Rachel
Dec 01, 2012 rated it really liked it  ·  review of another edition
This was a difficult book for me to read, for a variety of reasons. The first was the content itself. Some of the stories made me want to either cry or wince, but at the same time I truly appreciated Van Winkle's honesty. The second reason this was a hard read was the lack of any chronological order in the story. Once I got to the end I was able to grasp the journey the book had led me through, but as I was reading the jumps between war, home, and hallucinations were slightly confusing.

On that n
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Lindsey Dober
Jan 25, 2013 rated it really liked it  ·  review of another edition
I loved this book, I read it during a very difficult time. It granted me compassion and understanding as well as a deep desire to some how make a difference with mental health and PTSD, specifically military related. I enjoyed it so much, that I read it to my dad as he lay unconscious in ICU because I knew he would love it. He later recovered and we actually discussed it to tonight as we tried to remember the title. Glad to add this to my read list.
Alyssa Nelson
This intense memoir provides insight into the life of a Iraq war veteran suffering from PTSD. It is an eye-opening read and one that I would recommend for everyone; especially those who have loved ones who served in Iraq. It provides a more realistic view to war than what we are used to, and while some details are grotesque and horrific to imagine, it is refreshing to get the perspective from someone who has known the reality of war and who is willing to talk about it and how it affected him.
Sam Herbert
Oct 26, 2014 rated it it was amazing  ·  review of another edition
An extremely frank and honest tale of a US Marine, his experiences of combat in the Iraq war and his struggle to come to terms with his diagnosis of post-traumatic stress disorder. He describes with such clarity: you feel as if you are right alongside him in every chapter. He holds nothing back. The book contains some unpleasant passages but it is very interesting and kept me wanting more.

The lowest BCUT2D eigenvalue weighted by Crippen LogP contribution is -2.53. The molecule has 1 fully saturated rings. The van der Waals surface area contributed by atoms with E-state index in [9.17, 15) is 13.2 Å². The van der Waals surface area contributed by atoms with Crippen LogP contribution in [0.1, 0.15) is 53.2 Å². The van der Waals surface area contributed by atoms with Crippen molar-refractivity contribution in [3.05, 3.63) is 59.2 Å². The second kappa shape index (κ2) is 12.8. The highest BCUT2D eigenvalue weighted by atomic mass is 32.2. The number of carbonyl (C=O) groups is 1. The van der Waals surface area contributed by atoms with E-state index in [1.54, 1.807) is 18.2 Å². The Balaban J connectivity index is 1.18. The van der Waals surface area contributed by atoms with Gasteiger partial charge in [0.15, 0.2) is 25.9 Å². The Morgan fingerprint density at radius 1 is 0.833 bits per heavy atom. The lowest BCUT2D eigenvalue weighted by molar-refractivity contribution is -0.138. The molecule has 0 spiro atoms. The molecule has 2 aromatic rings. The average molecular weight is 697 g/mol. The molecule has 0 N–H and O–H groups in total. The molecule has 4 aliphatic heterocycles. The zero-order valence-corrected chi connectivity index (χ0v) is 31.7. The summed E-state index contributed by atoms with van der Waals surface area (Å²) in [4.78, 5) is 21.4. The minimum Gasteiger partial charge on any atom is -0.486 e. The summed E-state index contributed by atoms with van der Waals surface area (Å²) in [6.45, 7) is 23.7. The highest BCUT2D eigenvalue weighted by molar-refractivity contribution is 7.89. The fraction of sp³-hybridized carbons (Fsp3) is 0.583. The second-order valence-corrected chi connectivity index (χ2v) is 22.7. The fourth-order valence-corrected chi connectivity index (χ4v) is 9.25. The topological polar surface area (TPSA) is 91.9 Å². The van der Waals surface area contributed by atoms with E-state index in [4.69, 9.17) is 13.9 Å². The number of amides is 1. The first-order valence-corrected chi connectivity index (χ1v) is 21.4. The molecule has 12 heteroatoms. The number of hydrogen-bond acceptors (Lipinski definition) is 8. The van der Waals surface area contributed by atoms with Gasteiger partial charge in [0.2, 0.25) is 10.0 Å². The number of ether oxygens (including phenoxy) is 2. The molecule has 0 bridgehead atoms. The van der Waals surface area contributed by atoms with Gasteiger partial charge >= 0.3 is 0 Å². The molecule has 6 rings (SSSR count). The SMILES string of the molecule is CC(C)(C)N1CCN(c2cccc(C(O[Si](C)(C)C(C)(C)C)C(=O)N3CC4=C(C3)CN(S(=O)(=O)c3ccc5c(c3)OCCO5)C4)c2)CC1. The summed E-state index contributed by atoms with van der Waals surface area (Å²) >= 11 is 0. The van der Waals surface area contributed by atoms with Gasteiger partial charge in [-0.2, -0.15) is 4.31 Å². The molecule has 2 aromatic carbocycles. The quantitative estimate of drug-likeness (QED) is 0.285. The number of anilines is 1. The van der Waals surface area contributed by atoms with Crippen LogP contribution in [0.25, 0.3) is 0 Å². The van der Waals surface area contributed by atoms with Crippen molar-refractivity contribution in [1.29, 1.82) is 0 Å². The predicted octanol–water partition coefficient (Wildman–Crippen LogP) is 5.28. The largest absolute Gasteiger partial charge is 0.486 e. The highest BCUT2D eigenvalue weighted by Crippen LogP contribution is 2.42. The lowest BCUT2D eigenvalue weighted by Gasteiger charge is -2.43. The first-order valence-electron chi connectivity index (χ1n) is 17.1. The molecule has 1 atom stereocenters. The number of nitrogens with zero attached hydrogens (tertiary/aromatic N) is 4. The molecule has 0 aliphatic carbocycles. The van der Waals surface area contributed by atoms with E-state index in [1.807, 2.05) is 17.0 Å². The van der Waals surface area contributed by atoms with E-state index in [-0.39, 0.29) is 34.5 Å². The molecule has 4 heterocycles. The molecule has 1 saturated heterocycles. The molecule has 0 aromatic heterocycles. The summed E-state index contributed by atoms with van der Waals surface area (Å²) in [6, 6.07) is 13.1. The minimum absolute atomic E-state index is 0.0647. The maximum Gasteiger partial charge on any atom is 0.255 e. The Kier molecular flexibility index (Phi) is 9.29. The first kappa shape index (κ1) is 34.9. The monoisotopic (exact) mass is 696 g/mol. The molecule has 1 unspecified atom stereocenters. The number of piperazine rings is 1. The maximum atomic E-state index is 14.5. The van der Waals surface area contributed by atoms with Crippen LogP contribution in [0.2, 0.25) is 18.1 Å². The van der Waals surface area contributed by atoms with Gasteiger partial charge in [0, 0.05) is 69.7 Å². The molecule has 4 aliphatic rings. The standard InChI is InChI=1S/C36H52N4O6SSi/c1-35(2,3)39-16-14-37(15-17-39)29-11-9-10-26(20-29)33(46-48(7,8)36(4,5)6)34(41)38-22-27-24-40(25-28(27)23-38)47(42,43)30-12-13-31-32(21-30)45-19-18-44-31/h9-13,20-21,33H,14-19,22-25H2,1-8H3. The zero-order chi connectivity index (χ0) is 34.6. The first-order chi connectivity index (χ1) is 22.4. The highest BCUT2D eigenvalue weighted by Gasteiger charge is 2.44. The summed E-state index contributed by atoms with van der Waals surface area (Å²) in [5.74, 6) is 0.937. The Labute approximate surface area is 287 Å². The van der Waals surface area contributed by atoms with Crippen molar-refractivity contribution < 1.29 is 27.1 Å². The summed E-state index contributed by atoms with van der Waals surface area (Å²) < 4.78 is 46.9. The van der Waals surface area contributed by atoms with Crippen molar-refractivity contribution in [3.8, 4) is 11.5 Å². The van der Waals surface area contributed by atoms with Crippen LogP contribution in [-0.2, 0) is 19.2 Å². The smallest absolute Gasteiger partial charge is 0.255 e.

Steven yamazaki
Apr 07, 2011 rated it it was amazing  ·  review of another edition
i just started reading it,and so far find it very interesting.really gives great insight on what war takes out of our warriors,and how it takes it's toll on others as well.it's a great read into the look of the cruel,raw realities of war.and how you can come back from war,but the war may not leave you
Kerry Bone
Aug 28, 2013 rated it really liked it  ·  review of another edition
Hard to put down memoir of a US soldier home struggling with PTSD. THe story is incredibly engaging, but (spoiler alert)



incredibly sad and heartbreaking to know what many of our military deal with once home from war.
Tiffany Meadows
Aug 04, 2014 rated it did not like it  ·  review of another edition
I read this because it was bought for my daughter (age 12) and I was concerned with what may be in it. I was right in reading it first. It is not appropriate, mainly for language, and honestly, I only read 124 pages out of the 201.
Donna
May 14, 2016 rated it liked it  ·  review of another edition
Shelves: memoir, trauma
A personal and very brave memoir of a soldier's experience in war and afterwards. It is an important contribution to this growing body of literature. It is not a feel good book and does not have a sweet happy ending, but it is an important testament to what so many of our soldiers experience.
shay
Mar 29, 2009 rated it really liked it  ·  review of another edition
a great book about a iraq war vet's struggling to come to terms with the war and the effects PTSD had on him. very well written and a very real, raw account of what dealing with PTSD is like. highly recommend this one.
Joy
Jun 29, 2013 rated it liked it
This book was a very quick read. It is sad to know that this happens with a lot of people serving in the military past and present. Wish their was more to the story but still had a top line approach.
Allison
Very enightening for anyone who has a loved one that has been to war.
Valerie
Apr 01, 2009 rated it it was ok  ·  review of another edition
Story weaving in and out of delirum from PTSD. Not too much insight into what goes on when someone has PTSD but you can read about PTSD tendencies.
Joyce
Aug 03, 2013 rated it really liked it  ·  review of another edition
Library copy.
U.S. Marine -- Iraq -- PTSD

Excellent.
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“Who supports the troops? The troops support the troops.” 8 likes
“War becomes a part of you. It is a feeling just as much as an experience. If you can’t feel it, you weren’t paying attention. And if you weren’t paying attention, you are probably dead anyway.” 5 likes